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Website Advice 3

 

 

Website Advice 3

 
5. Don’t hire a website builder without...

Well, you know the story. This is the last one of these, we promise!

Website constructors are clever people who can fix up your site any way you want it, in any one of a hundred different flavours, in a thousand different ways. (Read: with a lot of different programs, specific to many different uses). However, like the rest of us, they aren’t big on knowing other people’s jobs as well. And you can’t blame them for that, of course. Nevertheless, there are some things you need to be sure they know before they start coding away happily.

Firstly, as we have seen, text is king: so the constructor must be sure to allow for a decent amount on every page, where possible. Secondly, usability and accessibility are now key measures of a website’s acceptability to search engines. This is because they are now acting, to a certain extent, as part-time policemen for the Internet. Unless the standards set by various authorities such as the W3C and ICANN are maintained, the whole system will become unworkable, and a search engine’s task would be impossible. Because the Internet standards-setters have no power, the search engines have partly taken on the job of policing. This is understandable when you consider how difficult things would be for them if the whole thing went to pot; and someone has to do this job. They can do it quite well, since they carry a big stick.

Note that all search engines, when pressed on this point, deny any such responsibility or action; however, it's easy to prove the veracity of these statements: a majority of accessibility pass / fail points, when correct, align precisely with best practice for SE compliance. If your site fails a number of quality tests of this type, then it will also perform less well in search results.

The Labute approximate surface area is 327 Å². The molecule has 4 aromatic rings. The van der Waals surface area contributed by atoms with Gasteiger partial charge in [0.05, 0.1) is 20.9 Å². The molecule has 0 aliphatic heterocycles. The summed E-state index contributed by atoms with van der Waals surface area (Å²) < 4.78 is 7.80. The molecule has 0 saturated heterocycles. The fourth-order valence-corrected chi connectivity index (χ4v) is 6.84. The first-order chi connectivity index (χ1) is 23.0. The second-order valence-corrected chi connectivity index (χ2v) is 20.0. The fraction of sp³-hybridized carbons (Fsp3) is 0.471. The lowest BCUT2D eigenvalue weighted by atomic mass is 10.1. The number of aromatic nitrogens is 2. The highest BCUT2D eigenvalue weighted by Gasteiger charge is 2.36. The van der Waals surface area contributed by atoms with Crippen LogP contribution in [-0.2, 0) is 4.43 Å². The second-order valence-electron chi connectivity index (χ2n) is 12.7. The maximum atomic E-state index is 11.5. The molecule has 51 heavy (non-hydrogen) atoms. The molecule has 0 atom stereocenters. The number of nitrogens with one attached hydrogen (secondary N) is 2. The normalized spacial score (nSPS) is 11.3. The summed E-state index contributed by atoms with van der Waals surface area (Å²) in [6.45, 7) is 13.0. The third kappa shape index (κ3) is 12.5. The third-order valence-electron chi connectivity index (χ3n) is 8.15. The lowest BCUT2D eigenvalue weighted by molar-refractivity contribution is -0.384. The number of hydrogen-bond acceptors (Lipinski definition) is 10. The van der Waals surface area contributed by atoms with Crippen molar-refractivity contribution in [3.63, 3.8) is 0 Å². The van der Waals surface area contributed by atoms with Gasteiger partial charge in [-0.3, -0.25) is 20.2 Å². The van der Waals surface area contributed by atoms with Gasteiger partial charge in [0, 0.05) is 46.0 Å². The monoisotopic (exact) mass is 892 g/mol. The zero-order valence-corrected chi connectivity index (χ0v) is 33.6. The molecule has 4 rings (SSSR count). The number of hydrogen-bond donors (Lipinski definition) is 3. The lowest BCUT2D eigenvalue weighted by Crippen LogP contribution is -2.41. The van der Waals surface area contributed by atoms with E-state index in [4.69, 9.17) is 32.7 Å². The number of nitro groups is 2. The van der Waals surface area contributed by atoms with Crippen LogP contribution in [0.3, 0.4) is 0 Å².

6. Website accessibility for all

The search engines therefore not only see the Net as a resource for everyone, regardless of physical disability or computing power; they insist you see it that way as well. So, if you have pages covered with images and no text; have exotic and pretty navigation based exclusively on 3rd-party code; have pages that can only be viewed fully with an 8MB DSL connection; have black backgrounds and grey text; have lots of flashy effects that need several different plugins to view or listen to; if you write terrible code that fails validation miserably; and if you have pages with a codebase that needs a massive 3rd-party code download to interact with: you won’t get very far. Your site has failed a multitude of quality tests and it will also fail miserably in search. It really doesn't matter what search engine staff say on the matter - that's the way it is.

This might not apply if you are YouTube, of course; but their business model is rather good, they have two million links, and they are owned by a large search engine. That's life - live with it.

Unfortunately, many of those trashy effects are very popular with web designers and constructors, who see it as their duty to load up your pages with them to justify the fee. Oh well - let’s not rant any more, and just pick one topic of major importance: the navigation system. There’s only one way in the known universe to code a navigation menu that search engines like, and it’s plain vanilla HTML, with some CSS sauce on top. No Flash nav menus; no JavaScript nav menus; just HTML-CSS. You can use the Suckerfish method if you insist on cascading menus, but be advised that fly-out menus are a usability negative.

And that’s that. Well, there are some kludges like hiding the real links in the code, or using plain text links at the foot of the page; depends on whether you want full marks or not. Up to you. Be nice to the search engines and they’ll be nice to you: easy.

Imagine your pages viewed by a disabled person, perhaps with a vision disability; on a dial-up connection; and using a 1998 PC. That’s how the search engine’s spiders view your pages themselves, and that’s how they want you to set up your pages for visitors. Of course, that would make for a boring visitor experience if every page everywhere complied, but the closer you come to this ‘ideal’, with a larger number of your pages, the better the search rank. What we try to do is comply with this for many pages, and jazz up some of the others; and if your web constructors bear that in mind they won’t go far wrong.

 
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